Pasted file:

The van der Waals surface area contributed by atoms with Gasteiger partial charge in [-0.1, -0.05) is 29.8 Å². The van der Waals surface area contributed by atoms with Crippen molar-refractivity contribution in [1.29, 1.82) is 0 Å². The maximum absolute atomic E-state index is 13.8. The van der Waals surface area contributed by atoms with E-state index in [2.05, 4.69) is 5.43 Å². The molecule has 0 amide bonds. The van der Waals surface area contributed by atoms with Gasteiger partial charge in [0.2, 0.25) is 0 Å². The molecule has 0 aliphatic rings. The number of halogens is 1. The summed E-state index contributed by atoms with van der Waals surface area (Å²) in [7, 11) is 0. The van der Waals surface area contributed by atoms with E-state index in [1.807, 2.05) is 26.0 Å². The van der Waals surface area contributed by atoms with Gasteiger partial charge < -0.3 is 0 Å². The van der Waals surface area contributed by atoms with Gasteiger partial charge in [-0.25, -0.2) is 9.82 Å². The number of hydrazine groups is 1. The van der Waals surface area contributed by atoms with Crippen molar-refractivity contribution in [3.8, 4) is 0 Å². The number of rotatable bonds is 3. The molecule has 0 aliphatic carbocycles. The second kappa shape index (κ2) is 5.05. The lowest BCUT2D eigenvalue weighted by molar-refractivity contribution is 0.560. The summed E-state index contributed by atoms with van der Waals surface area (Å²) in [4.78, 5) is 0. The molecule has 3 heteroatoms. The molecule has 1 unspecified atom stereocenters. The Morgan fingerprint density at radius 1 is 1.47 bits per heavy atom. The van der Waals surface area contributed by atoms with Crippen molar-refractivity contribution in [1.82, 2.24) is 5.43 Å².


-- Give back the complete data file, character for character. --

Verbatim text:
The van der Waals surface area contributed by atoms with Gasteiger partial charge in [-0.1, -0.05) is 29.8 Å². The van der Waals surface area contributed by atoms with Crippen molar-refractivity contribution in [1.29, 1.82) is 0 Å². The maximum absolute atomic E-state index is 13.8. The van der Waals surface area contributed by atoms with E-state index in [2.05, 4.69) is 5.43 Å². The molecule has 0 amide bonds. The van der Waals surface area contributed by atoms with Gasteiger partial charge in [0.2, 0.25) is 0 Å². The molecule has 0 aliphatic rings. The number of halogens is 1. The summed E-state index contributed by atoms with van der Waals surface area (Å²) in [7, 11) is 0. The van der Waals surface area contributed by atoms with E-state index in [1.807, 2.05) is 26.0 Å². The van der Waals surface area contributed by atoms with Gasteiger partial charge < -0.3 is 0 Å². The van der Waals surface area contributed by atoms with Gasteiger partial charge in [-0.25, -0.2) is 9.82 Å². The number of hydrazine groups is 1. The van der Waals surface area contributed by atoms with Crippen molar-refractivity contribution in [3.8, 4) is 0 Å². The number of rotatable bonds is 3. The molecule has 0 aliphatic carbocycles. The second kappa shape index (κ2) is 5.05. The lowest BCUT2D eigenvalue weighted by molar-refractivity contribution is 0.560. The summed E-state index contributed by atoms with van der Waals surface area (Å²) in [4.78, 5) is 0. The molecule has 3 heteroatoms. The molecule has 1 unspecified atom stereocenters. The Morgan fingerprint density at radius 1 is 1.47 bits per heavy atom. The van der Waals surface area contributed by atoms with Crippen molar-refractivity contribution in [1.82, 2.24) is 5.43 Å².